Content warning: suicide, depression, death.
What a fuckin’ shocker.
Before I get into this, I want to make it clear that I am not a medical professional in any way. This is just my (very) personal experience. Got it?
I was raised in an environment that was negative about modern medicine. I was made to skip school so I wouldn’t get vaccinated, my pleas for a diagnosis of asthma fell upon deaf ears, and I imagine discussion about medication for mental illness was so far off the table it might as well have been flying into the sun. As a pretty sick kid, I was always told that I should eat more spinach, or do yoga, or shine yellow light on myself, or follow what-fucking-ever the new-age health mags were saying.
And because I was young, I wanted to believe my parents when they said these things would help. Then I looked at my friends, who went to doctors and hospitals and had prescribed medication for their bad flus and infections and other ailments, and I got that strange sense you get as a kid, when you start to think, Why is my family so different?
Brief warning: this is a very deeply personal post.
There’s a certain sense of betrayal that comes of learning your brain and your body aren’t working as they should. You go on for a long time assuming that your issues aren’t any kind of disorder, they’re just you not trying hard enough. Why would you think otherwise? Why would anyone think otherwise, when there’s nothing visible to show that’s not the truth?
I spent my entire childhood and early adulthood floundering, struggling against an invisible mental block that held me back while my peers leapt ahead. I’ve always been ditzy, forgetful, and easily distracted, finding myself unable to handle what should be easy tasks. For a long time I fought against my own body, trying to reach a potential everyone told me I had, but I couldn’t actually see.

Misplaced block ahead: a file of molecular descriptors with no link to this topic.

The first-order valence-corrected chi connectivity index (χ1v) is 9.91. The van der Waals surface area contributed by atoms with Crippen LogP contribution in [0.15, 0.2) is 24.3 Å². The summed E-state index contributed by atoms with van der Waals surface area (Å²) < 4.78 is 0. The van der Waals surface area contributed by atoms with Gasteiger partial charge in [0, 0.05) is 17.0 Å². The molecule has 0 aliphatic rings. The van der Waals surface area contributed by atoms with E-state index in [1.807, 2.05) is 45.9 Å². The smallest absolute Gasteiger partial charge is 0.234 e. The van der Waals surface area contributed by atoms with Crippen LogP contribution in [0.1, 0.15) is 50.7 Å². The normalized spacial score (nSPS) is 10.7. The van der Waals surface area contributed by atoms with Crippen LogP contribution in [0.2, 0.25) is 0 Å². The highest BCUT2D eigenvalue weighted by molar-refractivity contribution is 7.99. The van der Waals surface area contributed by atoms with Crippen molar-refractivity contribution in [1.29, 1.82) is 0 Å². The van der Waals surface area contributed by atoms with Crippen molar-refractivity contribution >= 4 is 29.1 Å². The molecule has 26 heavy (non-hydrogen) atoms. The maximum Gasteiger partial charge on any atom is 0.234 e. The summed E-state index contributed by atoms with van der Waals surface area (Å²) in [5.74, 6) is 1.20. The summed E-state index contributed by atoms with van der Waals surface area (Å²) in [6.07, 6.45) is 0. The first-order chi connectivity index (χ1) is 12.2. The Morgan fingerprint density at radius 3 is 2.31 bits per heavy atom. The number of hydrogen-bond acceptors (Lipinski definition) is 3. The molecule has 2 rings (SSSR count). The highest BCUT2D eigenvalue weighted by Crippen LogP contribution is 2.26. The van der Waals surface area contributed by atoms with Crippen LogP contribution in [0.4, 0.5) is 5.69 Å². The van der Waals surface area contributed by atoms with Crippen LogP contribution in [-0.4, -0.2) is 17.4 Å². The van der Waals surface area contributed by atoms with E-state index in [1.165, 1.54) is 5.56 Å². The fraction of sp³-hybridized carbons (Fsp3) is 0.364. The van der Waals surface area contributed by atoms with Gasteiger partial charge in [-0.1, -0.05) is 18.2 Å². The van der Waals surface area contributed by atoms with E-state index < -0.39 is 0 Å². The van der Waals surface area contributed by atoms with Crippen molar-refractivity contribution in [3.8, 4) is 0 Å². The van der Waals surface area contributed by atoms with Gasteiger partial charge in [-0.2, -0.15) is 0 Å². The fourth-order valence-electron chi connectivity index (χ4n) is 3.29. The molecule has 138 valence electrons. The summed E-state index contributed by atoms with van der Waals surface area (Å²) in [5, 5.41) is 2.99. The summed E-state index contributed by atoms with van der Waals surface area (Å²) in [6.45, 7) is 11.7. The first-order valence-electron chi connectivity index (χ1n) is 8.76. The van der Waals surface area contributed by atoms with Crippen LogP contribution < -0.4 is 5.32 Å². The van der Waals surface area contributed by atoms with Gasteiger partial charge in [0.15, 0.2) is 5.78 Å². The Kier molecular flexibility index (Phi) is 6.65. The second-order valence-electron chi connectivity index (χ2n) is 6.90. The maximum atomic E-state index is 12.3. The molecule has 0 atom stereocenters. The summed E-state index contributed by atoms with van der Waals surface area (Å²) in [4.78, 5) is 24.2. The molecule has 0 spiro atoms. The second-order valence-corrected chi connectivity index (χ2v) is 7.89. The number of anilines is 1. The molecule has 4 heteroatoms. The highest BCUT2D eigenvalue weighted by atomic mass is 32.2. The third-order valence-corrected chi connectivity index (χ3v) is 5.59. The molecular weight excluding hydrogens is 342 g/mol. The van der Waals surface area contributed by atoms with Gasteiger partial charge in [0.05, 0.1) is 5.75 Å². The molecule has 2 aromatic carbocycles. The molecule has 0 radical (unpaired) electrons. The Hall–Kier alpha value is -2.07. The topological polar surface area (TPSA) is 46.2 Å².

And then, early this year, I was given an answer in the form of a diagnosis. A clear, definable name for a disorder that has plagued me for over twenty years:
Turns out I have ADHD.
In the real world, mental illnesses affect millions of people, and yet there’s often a silence surrounding the issues, brought on by social stigmas and a lack of education on mental health. Depression, post-traumatic stress disorder, and anxiety and panic disorders are prevalent within The Hunger Games, experienced by Katniss Everdeen and those around her. The trilogy highlights just how much trauma can affect people, especially the young adults and children manipulated by those much older.
While the novels are far more adept at portraying the characters’ understanding of and struggles with their respective illnesses, the films do make an effort. The opening scene of Catching Fire, where Katniss hallucinates another tribute from the Games while hunting with Gale, visually captures the nightmares of the arena that plague Katniss, setting up the audience’s understanding of her mental state following the 74th Hunger Games. The majority of Katniss’ interior struggles, however, are found within the pages of the books.
Apparently I’ve basically missed Mental Health Awareness Week, which is something I wish I’d heard about earlier because it’s something I feel very positive about. It’s been a while since I’ve written much, so now feels as good as any a time to talk a little bit about mental illness and how it’s affected me.
You’re probably asking, how many more personal posts do I have in me? And I’d reply with a winky face, because I could talk about myself for yonks.